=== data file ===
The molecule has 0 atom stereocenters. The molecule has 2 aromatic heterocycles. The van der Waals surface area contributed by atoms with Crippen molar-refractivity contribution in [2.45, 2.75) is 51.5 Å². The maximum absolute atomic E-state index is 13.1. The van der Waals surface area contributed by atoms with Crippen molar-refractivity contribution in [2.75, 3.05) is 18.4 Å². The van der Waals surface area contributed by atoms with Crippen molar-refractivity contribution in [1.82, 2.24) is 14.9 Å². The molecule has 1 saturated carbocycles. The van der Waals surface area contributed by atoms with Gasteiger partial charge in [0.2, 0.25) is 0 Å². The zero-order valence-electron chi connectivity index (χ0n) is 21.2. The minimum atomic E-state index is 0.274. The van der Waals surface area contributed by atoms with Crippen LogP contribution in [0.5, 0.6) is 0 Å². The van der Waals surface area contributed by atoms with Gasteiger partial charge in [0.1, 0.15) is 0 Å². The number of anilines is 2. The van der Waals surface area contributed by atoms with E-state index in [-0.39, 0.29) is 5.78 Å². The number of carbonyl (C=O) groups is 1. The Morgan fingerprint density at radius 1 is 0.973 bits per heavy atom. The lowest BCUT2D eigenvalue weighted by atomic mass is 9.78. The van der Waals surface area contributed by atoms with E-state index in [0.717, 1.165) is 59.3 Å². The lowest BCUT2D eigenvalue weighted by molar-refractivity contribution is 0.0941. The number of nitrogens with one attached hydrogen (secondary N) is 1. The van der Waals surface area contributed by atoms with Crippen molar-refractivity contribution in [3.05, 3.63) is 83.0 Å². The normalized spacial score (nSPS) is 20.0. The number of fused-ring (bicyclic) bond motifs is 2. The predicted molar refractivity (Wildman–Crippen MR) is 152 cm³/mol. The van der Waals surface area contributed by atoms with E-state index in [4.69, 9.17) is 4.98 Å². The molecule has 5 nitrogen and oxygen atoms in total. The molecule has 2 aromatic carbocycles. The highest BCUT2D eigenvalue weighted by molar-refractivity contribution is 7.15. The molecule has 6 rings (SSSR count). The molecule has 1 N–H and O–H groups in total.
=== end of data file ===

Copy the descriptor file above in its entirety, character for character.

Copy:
The molecule has 0 atom stereocenters. The molecule has 2 aromatic heterocycles. The van der Waals surface area contributed by atoms with Crippen molar-refractivity contribution in [2.45, 2.75) is 51.5 Å². The maximum absolute atomic E-state index is 13.1. The van der Waals surface area contributed by atoms with Crippen molar-refractivity contribution in [2.75, 3.05) is 18.4 Å². The van der Waals surface area contributed by atoms with Crippen molar-refractivity contribution in [1.82, 2.24) is 14.9 Å². The molecule has 1 saturated carbocycles. The van der Waals surface area contributed by atoms with Gasteiger partial charge in [0.2, 0.25) is 0 Å². The zero-order valence-electron chi connectivity index (χ0n) is 21.2. The minimum atomic E-state index is 0.274. The van der Waals surface area contributed by atoms with Crippen LogP contribution in [0.5, 0.6) is 0 Å². The van der Waals surface area contributed by atoms with Gasteiger partial charge in [0.1, 0.15) is 0 Å². The number of anilines is 2. The van der Waals surface area contributed by atoms with E-state index in [-0.39, 0.29) is 5.78 Å². The number of carbonyl (C=O) groups is 1. The Morgan fingerprint density at radius 1 is 0.973 bits per heavy atom. The lowest BCUT2D eigenvalue weighted by atomic mass is 9.78. The van der Waals surface area contributed by atoms with E-state index in [0.717, 1.165) is 59.3 Å². The lowest BCUT2D eigenvalue weighted by molar-refractivity contribution is 0.0941. The number of nitrogens with one attached hydrogen (secondary N) is 1. The van der Waals surface area contributed by atoms with Crippen molar-refractivity contribution in [3.05, 3.63) is 83.0 Å². The normalized spacial score (nSPS) is 20.0. The number of fused-ring (bicyclic) bond motifs is 2. The predicted molar refractivity (Wildman–Crippen MR) is 152 cm³/mol. The van der Waals surface area contributed by atoms with E-state index in [4.69, 9.17) is 4.98 Å². The molecule has 5 nitrogen and oxygen atoms in total. The molecule has 2 aromatic carbocycles. The highest BCUT2D eigenvalue weighted by molar-refractivity contribution is 7.15. The molecule has 6 rings (SSSR count). The molecule has 1 N–H and O–H groups in total.